Canada: Union Certification

Last Updated: September 27 2017
Article by Borden Ladner Gervais LLP

Most Read Contributor in Canada, December 2018

The Québec Labour Code ("Code") is primarily concerned with the recognition, certification, rights and obligations of unions. It is not significantly different from other Canadian jurisdictions' legislation and regulations with respect to the fundamental principles involved, such as the exclusive right of a certified union to represent an appropriate bargaining unit, the obligation for both employer and union to bargain diligently and in good faith and the submission to final and binding arbitration of any disagreement respecting the interpretation or application of a collective agreement.

What it takes to obtain certification

The Code sets out rules governing the union certification process. In order to obtain certification, a union must obtain the membership of more than 50% of the employees included in the bargaining unit. Where between 35% and 50% of the employees have signed a union membership card, a labour relations officer must hold a vote and the union will be certified if it obtains the support of an absolute majority (i.e. 50% plus one (1)) of the employees included in the bargaining unit. However, when signed membership cards of more than 50% of the targeted employees are filed by the union, no vote is required.

Contestation by the employer

One of the objectives of the Code is to render union certification easily accessible. As a result, no employer or person acting for an employer or an association of employers may seek to dominate, hinder or finance the formation or the activities of an association of employees in any manner, or participate therein.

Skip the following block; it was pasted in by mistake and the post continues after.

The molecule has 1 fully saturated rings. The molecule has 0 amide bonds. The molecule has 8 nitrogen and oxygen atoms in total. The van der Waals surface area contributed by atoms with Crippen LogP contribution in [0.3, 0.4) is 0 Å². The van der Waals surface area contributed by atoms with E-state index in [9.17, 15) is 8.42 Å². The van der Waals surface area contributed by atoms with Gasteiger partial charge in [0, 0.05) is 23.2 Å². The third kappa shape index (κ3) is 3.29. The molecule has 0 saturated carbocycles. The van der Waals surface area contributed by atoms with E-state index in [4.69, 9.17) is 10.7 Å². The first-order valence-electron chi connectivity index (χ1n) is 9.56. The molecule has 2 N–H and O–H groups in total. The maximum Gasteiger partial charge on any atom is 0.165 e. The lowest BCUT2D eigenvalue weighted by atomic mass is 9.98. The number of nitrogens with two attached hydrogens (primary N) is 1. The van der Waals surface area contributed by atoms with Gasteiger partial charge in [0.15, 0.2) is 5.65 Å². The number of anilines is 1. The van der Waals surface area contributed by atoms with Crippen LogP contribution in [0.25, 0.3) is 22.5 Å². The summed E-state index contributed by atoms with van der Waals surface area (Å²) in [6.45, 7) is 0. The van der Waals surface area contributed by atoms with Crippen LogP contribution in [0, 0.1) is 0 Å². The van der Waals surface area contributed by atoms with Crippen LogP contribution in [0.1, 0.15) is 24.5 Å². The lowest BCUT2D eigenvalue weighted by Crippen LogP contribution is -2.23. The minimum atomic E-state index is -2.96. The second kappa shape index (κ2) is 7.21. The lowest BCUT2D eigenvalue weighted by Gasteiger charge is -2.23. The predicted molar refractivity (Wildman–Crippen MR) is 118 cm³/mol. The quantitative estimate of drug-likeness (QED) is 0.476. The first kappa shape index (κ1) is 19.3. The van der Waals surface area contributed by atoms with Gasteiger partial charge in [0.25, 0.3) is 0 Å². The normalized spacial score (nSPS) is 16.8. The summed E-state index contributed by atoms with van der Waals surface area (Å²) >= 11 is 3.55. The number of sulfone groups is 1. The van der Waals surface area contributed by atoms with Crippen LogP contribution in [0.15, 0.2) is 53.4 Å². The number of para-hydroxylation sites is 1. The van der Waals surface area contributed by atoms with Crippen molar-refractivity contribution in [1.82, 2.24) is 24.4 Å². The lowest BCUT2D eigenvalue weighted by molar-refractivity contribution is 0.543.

Furthermore, the Code forbids the use of intimidation or threats to induce anyone to become, refrain from becoming or cease to be a member of an association of employees.

In addition, no employer or any person acting for an employer may refuse to employ any person because that person exercises a right arising from the Code. Freedom of association is further guaranteed by the Canadian Charter of Rights and Freedoms and the Québec Charter and is a constitutional right according to the Supreme Court of Canada.

Working conditions pending certification

Unless it obtains the written consent of the union, the employer may not modify the conditions of employment of his employees from the date of the filing of a petition for certification until the right to strike or to lock out is exercised.

Employer communication

Within the context of a union organization drive, an employer's freedom of expression is limited by the freedom of association held by its own employees, as recognized in the Code. When confronted with a union organization campaign, employers must be cautious and prudent in how they deal, both directly and indirectly, with their employees. Québec courts have outlined examples of unlawful employer conduct in this regard, which include:

  • threatening to shut down a business, should a union drive succeed;
  • asking the employees how they intend to vote;
  • making statements or actions that might show preference to a non-union employee;
  • declaring that the employer will not deal with a union if it is certified;
  • stating that unionization will take away benefits and privileges presently enjoyed by employees, or that the employer would have to proceed to lay-offs;
  • making anti-union statements;
  • during the course of negotiations with the union, sending emails to union members in view of presenting to them the employer's demands and thereby bypassing the union.

An employer's message to its employees must rely heavily on facts and must not be seen to be threatening or coercive in nature. Employers are entitled to tell employees that they are free to join or not to join a union, and that once certified the union will represent all employees in the bargaining unit. Upon being specifically asked by its employees, an employer may also inform its employees of the obligations they would assume once unionized. For example, dues, initial fees, loss of income when on strike, and exclusive representation by the union.

Employers also remain free to correct any misleading or untrue statements made by union organizers. However, employers must do so in accurate and cautious terms. Employers may also inform employees that union members might attempt to solicit them at their homes.

Strike, lockout and anti-scab rules